I had another post written. Another 2018 F3 Half Marathon Race Recap that was all set and ready to go, with all the pictures and everything. It was a cut and dry race repost that detailed the course, the packet pickup and highlights from the race. I spent about 2 hours writing it this afternoon. Right as my mouse was hovering over “publish,” I stopped myself because it wasn’t what I wanted to share. If you want a cut and dry F3 Half Marathon race recap, you can see my 2016 race recap or my 2017 race recap. You can also read about my training through my Sunday “weekly wrap” posts. But if you want an emotional Becca-personal-therapy-session-rant post then continue reading.
I almost didn’t run the F3 Half Marathon. Because I was ashamed.
I was ashamed that I would be slower than last year. I was ashamed that I weigh about 20 pounds heavier than I was last year. Actually, probably closer to 25, but I haven’t let myself weigh myself since New Years (PROGRESS). But I feel heavier. My clothes are tighter. I feel slower. I don’t feel fast and fit anymore. Suffering from the “How could you let yourself get to this point, Becca?” kind of shame.
There was a point in my eating disorder recovery where I actually felt good about how I looked. When, when I looked in the mirror, I noticed muscle. I mean, it wasn’t hard to do. When you go from weighing less than 100 pounds to trying to gain weight, any new muscle stands out pretty easily. Your body goes, “OH MY GOD, YOU MEAN I HAVE EXTRA CALORIES TO SPARE?! I’m going to rebuild the muscle that I’ve been eating away at because my human won’t eat!” Which is great for a while. Hence, my muscles popping out next to my bones. But then the body goes a bit overboard. It sucks in all the calories it can, thinking that it has to save up for the next time the dumb eating disorder brain wakes back up and realizes what’s happening. That huge disparity between bone and muscle gets lost as your body repairs itself and tries to find your naturally healthy weight.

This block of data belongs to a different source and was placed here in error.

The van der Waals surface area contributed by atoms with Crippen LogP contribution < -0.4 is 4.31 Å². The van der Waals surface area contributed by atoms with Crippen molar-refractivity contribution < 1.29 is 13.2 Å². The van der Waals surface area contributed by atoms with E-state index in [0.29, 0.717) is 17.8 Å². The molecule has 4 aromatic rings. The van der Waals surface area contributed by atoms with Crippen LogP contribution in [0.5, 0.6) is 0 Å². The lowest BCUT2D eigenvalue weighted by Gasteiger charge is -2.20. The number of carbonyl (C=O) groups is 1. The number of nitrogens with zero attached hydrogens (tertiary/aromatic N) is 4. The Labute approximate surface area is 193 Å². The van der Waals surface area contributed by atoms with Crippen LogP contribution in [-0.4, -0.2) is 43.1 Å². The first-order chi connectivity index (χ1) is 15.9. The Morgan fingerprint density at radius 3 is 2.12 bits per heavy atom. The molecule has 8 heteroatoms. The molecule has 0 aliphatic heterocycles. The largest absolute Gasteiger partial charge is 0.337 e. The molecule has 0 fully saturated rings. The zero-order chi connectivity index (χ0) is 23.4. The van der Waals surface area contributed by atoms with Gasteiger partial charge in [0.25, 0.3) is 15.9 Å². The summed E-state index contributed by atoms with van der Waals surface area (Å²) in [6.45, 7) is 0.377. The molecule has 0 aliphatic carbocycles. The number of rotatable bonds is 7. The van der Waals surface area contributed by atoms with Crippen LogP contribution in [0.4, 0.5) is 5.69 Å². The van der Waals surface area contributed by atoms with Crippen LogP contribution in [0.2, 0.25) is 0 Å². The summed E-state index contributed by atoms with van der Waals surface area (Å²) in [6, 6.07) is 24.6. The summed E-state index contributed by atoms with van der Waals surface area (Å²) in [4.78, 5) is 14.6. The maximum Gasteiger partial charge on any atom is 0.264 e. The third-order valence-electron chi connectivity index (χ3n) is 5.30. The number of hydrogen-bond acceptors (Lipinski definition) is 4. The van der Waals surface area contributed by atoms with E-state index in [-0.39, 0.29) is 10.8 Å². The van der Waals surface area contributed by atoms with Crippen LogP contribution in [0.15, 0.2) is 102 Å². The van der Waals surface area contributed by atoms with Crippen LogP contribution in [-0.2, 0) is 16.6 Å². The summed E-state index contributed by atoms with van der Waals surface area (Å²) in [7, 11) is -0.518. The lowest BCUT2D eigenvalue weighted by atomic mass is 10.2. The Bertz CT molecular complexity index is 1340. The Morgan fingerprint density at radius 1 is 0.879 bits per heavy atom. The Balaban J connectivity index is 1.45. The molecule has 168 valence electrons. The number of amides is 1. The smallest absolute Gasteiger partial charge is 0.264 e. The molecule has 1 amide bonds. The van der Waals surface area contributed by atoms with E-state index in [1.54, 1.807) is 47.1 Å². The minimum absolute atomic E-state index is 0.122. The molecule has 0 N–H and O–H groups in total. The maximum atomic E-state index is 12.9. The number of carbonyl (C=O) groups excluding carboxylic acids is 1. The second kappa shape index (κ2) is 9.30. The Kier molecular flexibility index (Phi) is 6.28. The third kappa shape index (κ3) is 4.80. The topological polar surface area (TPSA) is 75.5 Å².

On one hand, I am in a GREAT place physically compared to last year. I’m much healthier. On the other hand, I am heavier and slower. As readers know, I spent the last year training for ultra marathons and having a lot of success at them. But inherently, the training I did for these ultra marathons was different than road races. Trail running and back-to-back long runs slowed me down. Leading up to the F3 Half Marathon, I couldn’t help but compare myself to past Beccas. It’s especially hard when you run the same race multiple years in a row. You have an expectation in your head. And the thought of running 1:30 this year, like I had in the past?! Well, shit. Like I said, I was ashamed that I wouldn’t be able to, and actually considered not running.
But then I realized how utterly ridiculous that was.
Because running is not about numbers.
Running is not about your overall time, or pace, or what place you finish.
No, running is about community.
Running is about friendship.
Running is about supporting each other and celebrating each other.
Running is about that feeling of pure joy – that pure endorphin high and invincible feeling of flying that leaves you laughing and breathless.
Running is about loving the fact that your body can get you from point A to point B without injury REGARDLESS about how slow or fast you think you are.
Running is this:
Running is not about numbers. LIFE is not about numbers. It’s not about your overall time, your pace, your weight, your height, or any numerical constraint. Comparison is the thief of joy. I can’t believe I almost let that get in the way of something I absolutely love to do. I need to be better about living in the present. Being grateful that I actually CAN run. And remembering what running is really all about: pure happiness.